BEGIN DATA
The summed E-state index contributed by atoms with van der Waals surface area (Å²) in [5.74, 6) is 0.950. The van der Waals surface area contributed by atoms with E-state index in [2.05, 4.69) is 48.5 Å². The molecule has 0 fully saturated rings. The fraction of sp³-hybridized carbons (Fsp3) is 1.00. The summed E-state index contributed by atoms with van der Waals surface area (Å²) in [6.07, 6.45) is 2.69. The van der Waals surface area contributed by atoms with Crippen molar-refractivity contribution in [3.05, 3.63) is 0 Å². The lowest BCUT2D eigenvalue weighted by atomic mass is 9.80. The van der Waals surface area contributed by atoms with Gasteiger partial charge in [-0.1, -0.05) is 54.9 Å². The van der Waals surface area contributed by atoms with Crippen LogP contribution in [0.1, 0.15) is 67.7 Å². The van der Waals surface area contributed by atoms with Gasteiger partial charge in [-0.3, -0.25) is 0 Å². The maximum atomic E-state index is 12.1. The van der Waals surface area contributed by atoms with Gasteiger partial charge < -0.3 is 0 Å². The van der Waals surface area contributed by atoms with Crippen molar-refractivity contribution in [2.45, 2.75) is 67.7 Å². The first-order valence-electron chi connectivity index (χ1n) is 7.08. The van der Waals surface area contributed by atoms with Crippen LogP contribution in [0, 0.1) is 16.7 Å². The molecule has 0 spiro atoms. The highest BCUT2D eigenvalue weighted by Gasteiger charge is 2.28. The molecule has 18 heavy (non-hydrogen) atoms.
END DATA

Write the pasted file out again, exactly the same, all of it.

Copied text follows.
The summed E-state index contributed by atoms with van der Waals surface area (Å²) in [5.74, 6) is 0.950. The van der Waals surface area contributed by atoms with E-state index in [2.05, 4.69) is 48.5 Å². The molecule has 0 fully saturated rings. The fraction of sp³-hybridized carbons (Fsp3) is 1.00. The summed E-state index contributed by atoms with van der Waals surface area (Å²) in [6.07, 6.45) is 2.69. The van der Waals surface area contributed by atoms with Crippen molar-refractivity contribution in [3.05, 3.63) is 0 Å². The lowest BCUT2D eigenvalue weighted by atomic mass is 9.80. The van der Waals surface area contributed by atoms with Gasteiger partial charge in [-0.1, -0.05) is 54.9 Å². The van der Waals surface area contributed by atoms with Crippen LogP contribution in [0.1, 0.15) is 67.7 Å². The van der Waals surface area contributed by atoms with Gasteiger partial charge in [-0.3, -0.25) is 0 Å². The maximum atomic E-state index is 12.1. The van der Waals surface area contributed by atoms with Gasteiger partial charge < -0.3 is 0 Å². The van der Waals surface area contributed by atoms with Crippen molar-refractivity contribution in [2.45, 2.75) is 67.7 Å². The first-order valence-electron chi connectivity index (χ1n) is 7.08. The van der Waals surface area contributed by atoms with Crippen LogP contribution in [0, 0.1) is 16.7 Å². The molecule has 0 spiro atoms. The highest BCUT2D eigenvalue weighted by Gasteiger charge is 2.28. The molecule has 18 heavy (non-hydrogen) atoms.